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Iggy Pop | The Bowie Years

You don't have to be an idiot to shell out for this inessential box set. But it helps.


You can’t go wrong with Iggy Pop, right? Well, not usually. But much as it pains me to say it, the Ig’s new box set The Bowie Years leaves a little something to be desired. And not just because that vaguely demeaning title seems to make Pop the second banana of his own show. For those who haven’t guessed yet, the seven-disc set is anchored by Lust For Life and The Idiot, the two albums Pop and David Bowie co-wrote while living together in Berlin in the late ’70s. Along with the expected remastered versions of both albums, you get the live offering TV Eye, a disc of inessential alternate mixes and single edits (but no previously unreleased studio tracks) and audio from three nearly identical live performances from March 1977 (including full versions of the two shows that contributed tracks to TV Eye. Aside from those few dozen live numbers, the only real rarity in the entire box is a four-minute audio clip of Pop on some European TV show, talking about his working relationship with The Thin White Duke. Bottom line: You don’t need to be an idiot to shell out big bucks for this. But it helps. (On the plus side, both Lust and Idiot are also available separately in double-disc deluxe editions featuring a selection of live and studio extras from the box, so if you happen to need a new copy of either album, that seems a far more reasonable option.)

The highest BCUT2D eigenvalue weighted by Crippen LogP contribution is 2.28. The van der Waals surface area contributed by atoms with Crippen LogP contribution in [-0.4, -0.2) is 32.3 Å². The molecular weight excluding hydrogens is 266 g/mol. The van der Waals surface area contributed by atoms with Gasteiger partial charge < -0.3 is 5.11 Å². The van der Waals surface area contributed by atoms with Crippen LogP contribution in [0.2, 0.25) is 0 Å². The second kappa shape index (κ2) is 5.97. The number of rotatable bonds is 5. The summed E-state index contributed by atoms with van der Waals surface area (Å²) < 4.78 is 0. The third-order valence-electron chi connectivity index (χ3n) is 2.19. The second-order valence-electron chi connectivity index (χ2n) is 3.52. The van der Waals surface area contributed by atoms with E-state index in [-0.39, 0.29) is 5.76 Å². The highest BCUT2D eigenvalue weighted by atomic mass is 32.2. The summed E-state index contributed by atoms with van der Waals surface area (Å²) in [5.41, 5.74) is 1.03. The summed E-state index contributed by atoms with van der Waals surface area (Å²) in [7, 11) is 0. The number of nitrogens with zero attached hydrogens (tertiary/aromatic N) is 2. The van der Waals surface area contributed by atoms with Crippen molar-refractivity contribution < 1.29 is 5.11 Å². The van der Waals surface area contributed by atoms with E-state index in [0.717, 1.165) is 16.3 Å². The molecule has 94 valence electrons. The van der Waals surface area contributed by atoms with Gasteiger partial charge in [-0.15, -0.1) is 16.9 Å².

THE PRESS RELEASE: A seven-CD box set exploring Iggy Pop’s Berlin-era albums, The Bowie Years features remastered versions of The Idiot, Lust For Life, live album TV Eye and rare outtakes, alternate mixes and a 40 page book. The box set and albums provide a fascinating insight into the unique creative alchemy that defined the mythical Berlin-era of post punk, and set the wheels in motion for a sound that went on to dominate the world, shaping popular culture for decades to come. Pop’s Lust For Life and The Idiot remain two of the most influential albums ever made and still stand as towering behemoths in rock’s upper echelons, their sonic DNA and attitude continuing to influence and inspire new generations of artists to this day. Both albums run through the fabric of artists such as Joy Division, Queens Of The Stone Age, IDLES, Fontaines DC, R.E.M., Depeche Mode, N.I.N., Nick Cave, and an ever regenerating crop of new talent. Alongside these two albums, included in the box is a remastered version of the live album TV Eye recorded the 1977 tour in Cleveland, Chicago and Kansas City featuring Bowie on keyboards. There are also three discs of live recordings from March 1977 officially released for the first time — Live at The Rainbow Theatre, London, Live at The Agora, Cleveland and Live at Mantra Studio, Chicago. The set also contains a 40-page booklet with contributions from the musicians who played on the records and famous fans discussing the influence the albums have had on them.”